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How to Choose a Wetsuit for Snorkeling

   November 9th, 2017   Posted In: How-To   Tags:

How to Choose a Wetsuit for Snorkeling

Choosing a wetsuit for snorkeling can be daunting with so many different types to choose from. It is important to get it right so you have the correct thickness and size for your needs. We like to use this water temperature chart to help determine what type of wetsuit to wear:

Now, here’s how to find wetsuits that will work well for you!

Think Location

Where you plan to go snorkeling will affect what type of wetsuit you buy. You’ll need to think about the time of year, the climate and the locations where you’ll be snorkeling. Wetsuits come in varying thicknesses of neoprene, and you’ll need to know the temperature of the ocean to ensure you have the correct insulation. If you are in the tropics with water temperatures between 65 and 75 degrees, a 2-3mm thickness will be adequate. For cooler waters, you’ll need thicker material to protect you against the cold. If you think you may be too hot in a wetsuit, you could buy a rash guard as well. These are Lycra shirts and are ideal for snorkeling in warm water where thermal protection is not essential.

Short or Long

Wetsuits come in different lengths. A shorty springsuit is ideal for warmer climates, but you will need to take care if you are snorkeling near coral. While you shouldn’t touch the reef at all, accidents can and do happen, and you could end up with cuts on unprotected skin. For cooler temperatures, a full-length wetsuit will work well. In cooler water, you’ll be able to stay in longer. Sleeve lengths are short or long, depending on your needs.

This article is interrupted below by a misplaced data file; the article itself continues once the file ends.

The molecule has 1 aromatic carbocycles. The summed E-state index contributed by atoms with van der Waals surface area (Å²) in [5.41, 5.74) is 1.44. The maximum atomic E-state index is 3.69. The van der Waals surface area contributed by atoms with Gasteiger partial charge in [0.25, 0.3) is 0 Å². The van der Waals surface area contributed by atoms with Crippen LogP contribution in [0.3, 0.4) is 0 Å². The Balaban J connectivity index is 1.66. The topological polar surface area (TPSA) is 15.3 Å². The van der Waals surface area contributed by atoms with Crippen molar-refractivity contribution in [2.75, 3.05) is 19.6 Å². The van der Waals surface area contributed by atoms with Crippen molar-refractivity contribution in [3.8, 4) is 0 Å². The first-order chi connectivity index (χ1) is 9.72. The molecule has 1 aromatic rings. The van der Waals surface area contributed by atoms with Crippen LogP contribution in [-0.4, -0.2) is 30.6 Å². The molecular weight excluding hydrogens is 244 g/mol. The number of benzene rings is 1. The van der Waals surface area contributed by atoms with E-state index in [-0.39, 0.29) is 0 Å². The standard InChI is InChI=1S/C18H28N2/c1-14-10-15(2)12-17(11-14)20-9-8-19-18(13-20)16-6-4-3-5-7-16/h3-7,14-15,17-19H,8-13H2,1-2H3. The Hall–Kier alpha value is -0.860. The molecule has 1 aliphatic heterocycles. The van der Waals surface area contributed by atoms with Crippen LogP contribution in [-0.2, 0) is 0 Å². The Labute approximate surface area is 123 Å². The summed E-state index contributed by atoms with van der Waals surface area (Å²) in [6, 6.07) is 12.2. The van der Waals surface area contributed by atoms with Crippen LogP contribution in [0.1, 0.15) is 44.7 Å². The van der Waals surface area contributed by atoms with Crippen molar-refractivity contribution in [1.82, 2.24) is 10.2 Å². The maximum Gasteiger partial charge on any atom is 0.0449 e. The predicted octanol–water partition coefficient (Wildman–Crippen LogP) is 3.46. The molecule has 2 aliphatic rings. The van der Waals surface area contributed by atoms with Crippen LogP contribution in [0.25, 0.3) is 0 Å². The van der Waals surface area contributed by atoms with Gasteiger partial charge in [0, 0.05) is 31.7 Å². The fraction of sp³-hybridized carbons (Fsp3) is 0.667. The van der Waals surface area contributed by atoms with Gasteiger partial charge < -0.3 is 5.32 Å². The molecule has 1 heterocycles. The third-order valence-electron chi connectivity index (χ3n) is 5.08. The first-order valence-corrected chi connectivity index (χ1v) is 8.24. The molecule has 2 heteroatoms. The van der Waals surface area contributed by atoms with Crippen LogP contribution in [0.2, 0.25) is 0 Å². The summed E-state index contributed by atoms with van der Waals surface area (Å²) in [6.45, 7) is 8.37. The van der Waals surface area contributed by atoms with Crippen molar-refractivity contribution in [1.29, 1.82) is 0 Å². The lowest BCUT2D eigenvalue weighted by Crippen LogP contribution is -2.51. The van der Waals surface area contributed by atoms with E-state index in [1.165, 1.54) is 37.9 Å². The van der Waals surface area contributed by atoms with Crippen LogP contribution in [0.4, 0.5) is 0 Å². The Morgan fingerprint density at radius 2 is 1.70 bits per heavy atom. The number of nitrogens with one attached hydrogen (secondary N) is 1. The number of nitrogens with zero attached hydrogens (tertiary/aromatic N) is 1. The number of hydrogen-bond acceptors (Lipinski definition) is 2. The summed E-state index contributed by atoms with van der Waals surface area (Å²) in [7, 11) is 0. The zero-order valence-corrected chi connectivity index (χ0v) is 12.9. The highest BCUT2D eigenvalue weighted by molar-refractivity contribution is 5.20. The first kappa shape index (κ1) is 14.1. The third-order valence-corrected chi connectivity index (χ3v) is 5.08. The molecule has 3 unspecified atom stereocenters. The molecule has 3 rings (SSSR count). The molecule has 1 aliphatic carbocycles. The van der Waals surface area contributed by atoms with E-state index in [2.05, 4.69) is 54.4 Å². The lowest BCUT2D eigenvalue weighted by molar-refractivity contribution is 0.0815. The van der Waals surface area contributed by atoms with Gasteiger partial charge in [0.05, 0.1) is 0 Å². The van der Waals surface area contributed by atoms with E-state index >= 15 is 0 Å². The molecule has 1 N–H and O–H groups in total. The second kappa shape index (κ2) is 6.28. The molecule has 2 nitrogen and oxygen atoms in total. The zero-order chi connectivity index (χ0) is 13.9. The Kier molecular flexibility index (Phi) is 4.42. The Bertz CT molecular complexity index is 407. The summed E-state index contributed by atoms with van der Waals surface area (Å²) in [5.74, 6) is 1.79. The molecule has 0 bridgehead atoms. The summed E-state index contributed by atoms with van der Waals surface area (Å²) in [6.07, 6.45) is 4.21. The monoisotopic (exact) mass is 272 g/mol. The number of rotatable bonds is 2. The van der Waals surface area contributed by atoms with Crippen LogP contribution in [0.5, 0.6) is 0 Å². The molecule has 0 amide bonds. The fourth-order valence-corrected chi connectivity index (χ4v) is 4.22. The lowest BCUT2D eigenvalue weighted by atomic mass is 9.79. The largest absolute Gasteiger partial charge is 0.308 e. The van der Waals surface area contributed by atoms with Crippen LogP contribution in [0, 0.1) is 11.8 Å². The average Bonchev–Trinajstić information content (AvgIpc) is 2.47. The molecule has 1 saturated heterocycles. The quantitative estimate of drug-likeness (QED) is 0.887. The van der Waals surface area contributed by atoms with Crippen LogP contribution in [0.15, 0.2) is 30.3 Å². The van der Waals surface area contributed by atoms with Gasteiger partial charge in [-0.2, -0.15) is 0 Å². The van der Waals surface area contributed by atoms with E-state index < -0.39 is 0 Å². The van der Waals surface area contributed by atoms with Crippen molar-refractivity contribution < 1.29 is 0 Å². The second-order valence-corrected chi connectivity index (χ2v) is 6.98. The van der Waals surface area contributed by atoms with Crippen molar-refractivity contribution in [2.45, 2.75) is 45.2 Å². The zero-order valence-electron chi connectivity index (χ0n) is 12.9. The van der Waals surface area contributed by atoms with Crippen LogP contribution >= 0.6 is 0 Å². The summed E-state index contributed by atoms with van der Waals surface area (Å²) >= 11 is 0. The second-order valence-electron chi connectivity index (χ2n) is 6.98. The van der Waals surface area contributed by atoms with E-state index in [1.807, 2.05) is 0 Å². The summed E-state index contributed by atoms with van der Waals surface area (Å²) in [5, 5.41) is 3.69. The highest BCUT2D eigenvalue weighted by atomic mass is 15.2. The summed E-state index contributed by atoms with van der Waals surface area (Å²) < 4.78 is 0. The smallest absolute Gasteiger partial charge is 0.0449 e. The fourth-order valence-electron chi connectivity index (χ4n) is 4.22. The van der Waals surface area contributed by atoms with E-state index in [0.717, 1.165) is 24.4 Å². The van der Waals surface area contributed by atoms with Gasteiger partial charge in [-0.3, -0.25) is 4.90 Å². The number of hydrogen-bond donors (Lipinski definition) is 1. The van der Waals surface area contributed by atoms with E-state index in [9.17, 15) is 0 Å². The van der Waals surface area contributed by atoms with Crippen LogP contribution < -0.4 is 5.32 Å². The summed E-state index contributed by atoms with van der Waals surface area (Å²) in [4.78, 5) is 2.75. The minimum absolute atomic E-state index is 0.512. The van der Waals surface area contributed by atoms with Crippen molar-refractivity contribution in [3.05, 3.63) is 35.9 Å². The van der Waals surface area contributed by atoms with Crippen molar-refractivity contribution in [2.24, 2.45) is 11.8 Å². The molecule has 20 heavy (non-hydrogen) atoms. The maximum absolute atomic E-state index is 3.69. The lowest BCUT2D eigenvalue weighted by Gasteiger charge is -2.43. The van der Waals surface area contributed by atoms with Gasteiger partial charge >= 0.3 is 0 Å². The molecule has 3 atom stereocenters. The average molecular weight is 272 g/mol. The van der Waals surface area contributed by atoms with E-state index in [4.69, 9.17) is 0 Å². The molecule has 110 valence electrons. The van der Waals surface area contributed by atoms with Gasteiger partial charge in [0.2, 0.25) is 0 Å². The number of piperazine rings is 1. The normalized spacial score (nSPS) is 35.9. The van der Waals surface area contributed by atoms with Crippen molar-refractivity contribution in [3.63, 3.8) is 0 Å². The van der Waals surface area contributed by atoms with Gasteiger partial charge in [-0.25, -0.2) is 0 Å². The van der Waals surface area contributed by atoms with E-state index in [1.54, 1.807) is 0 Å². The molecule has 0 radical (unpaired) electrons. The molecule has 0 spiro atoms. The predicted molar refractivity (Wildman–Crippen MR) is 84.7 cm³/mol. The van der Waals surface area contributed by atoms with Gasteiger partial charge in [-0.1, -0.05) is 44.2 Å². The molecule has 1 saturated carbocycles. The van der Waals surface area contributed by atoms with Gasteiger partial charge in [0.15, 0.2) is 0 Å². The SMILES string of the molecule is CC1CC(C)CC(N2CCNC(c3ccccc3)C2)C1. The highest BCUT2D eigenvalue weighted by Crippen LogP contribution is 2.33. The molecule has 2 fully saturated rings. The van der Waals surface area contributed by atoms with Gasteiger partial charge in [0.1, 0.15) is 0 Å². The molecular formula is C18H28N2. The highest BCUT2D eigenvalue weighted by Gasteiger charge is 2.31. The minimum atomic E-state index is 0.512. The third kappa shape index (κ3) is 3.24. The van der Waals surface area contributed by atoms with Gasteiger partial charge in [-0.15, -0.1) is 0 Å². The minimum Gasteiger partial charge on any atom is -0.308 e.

When you buy a wetsuit, it is important to check the fit. You’ll need your height, waist and chest measurements. Your size will vary depending on the thickness and brand of wetsuit. In general, wetsuits are meant to have a snug fit, and the thicker the neoprene, the more awkward they can be to get on. One of the best ways of getting a full wetsuit on is to wear socks, as the neoprene then slides over the feet. The knee patch should have the top lying just above the knee. Work any excess neoprene up the legs and thighs. Ensure the zip is able to close easily. There should be a snug feel to the suit.

All you need to do once you buy your wetsuit for snorkeling is to then just enjoy the underwater world!

Chris "Mole" Moleskie is the Founder, President, and CEO of Wetsuit Wearhouse. Mole grew up in the water on the East Coast. After graduating from Salisbury University, on Maryland's Eastern Shore, he headed to San Diego to find the eternal Ocean City. Wetsuit Wearhouse was formed a few years later in 2001. He swims, surfs when he can, SCUBA dives, wakeboards, SUPs, snowboards 15-20 days a season, and recently fell in lust with wakesurfing. Mole spends his summers at the not so secret Wetsuit Wearehouse Testing Facility on the Potomac River.

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